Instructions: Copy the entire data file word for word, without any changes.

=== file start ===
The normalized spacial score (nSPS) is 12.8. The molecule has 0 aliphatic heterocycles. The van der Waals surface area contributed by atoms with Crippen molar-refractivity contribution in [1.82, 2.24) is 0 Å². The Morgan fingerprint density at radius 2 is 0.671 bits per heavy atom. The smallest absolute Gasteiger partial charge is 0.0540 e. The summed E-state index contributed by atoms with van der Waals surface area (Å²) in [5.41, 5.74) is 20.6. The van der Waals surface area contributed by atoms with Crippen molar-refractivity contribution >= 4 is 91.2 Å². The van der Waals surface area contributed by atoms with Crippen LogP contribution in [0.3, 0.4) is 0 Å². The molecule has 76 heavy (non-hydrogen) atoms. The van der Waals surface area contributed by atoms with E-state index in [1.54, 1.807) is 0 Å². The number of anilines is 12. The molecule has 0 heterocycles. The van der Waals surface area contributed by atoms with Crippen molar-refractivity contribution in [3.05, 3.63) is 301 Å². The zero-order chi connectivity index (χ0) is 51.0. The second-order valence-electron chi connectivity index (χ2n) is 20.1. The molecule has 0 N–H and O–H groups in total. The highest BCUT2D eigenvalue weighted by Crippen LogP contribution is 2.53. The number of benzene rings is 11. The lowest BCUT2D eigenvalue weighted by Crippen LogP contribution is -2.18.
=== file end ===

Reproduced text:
The normalized spacial score (nSPS) is 12.8. The molecule has 0 aliphatic heterocycles. The van der Waals surface area contributed by atoms with Crippen molar-refractivity contribution in [1.82, 2.24) is 0 Å². The Morgan fingerprint density at radius 2 is 0.671 bits per heavy atom. The smallest absolute Gasteiger partial charge is 0.0540 e. The summed E-state index contributed by atoms with van der Waals surface area (Å²) in [5.41, 5.74) is 20.6. The van der Waals surface area contributed by atoms with Crippen molar-refractivity contribution >= 4 is 91.2 Å². The van der Waals surface area contributed by atoms with Crippen LogP contribution in [0.3, 0.4) is 0 Å². The molecule has 76 heavy (non-hydrogen) atoms. The van der Waals surface area contributed by atoms with E-state index in [1.54, 1.807) is 0 Å². The number of anilines is 12. The molecule has 0 heterocycles. The van der Waals surface area contributed by atoms with Crippen molar-refractivity contribution in [3.05, 3.63) is 301 Å². The zero-order chi connectivity index (χ0) is 51.0. The second-order valence-electron chi connectivity index (χ2n) is 20.1. The molecule has 0 N–H and O–H groups in total. The highest BCUT2D eigenvalue weighted by Crippen LogP contribution is 2.53. The number of benzene rings is 11. The lowest BCUT2D eigenvalue weighted by Crippen LogP contribution is -2.18.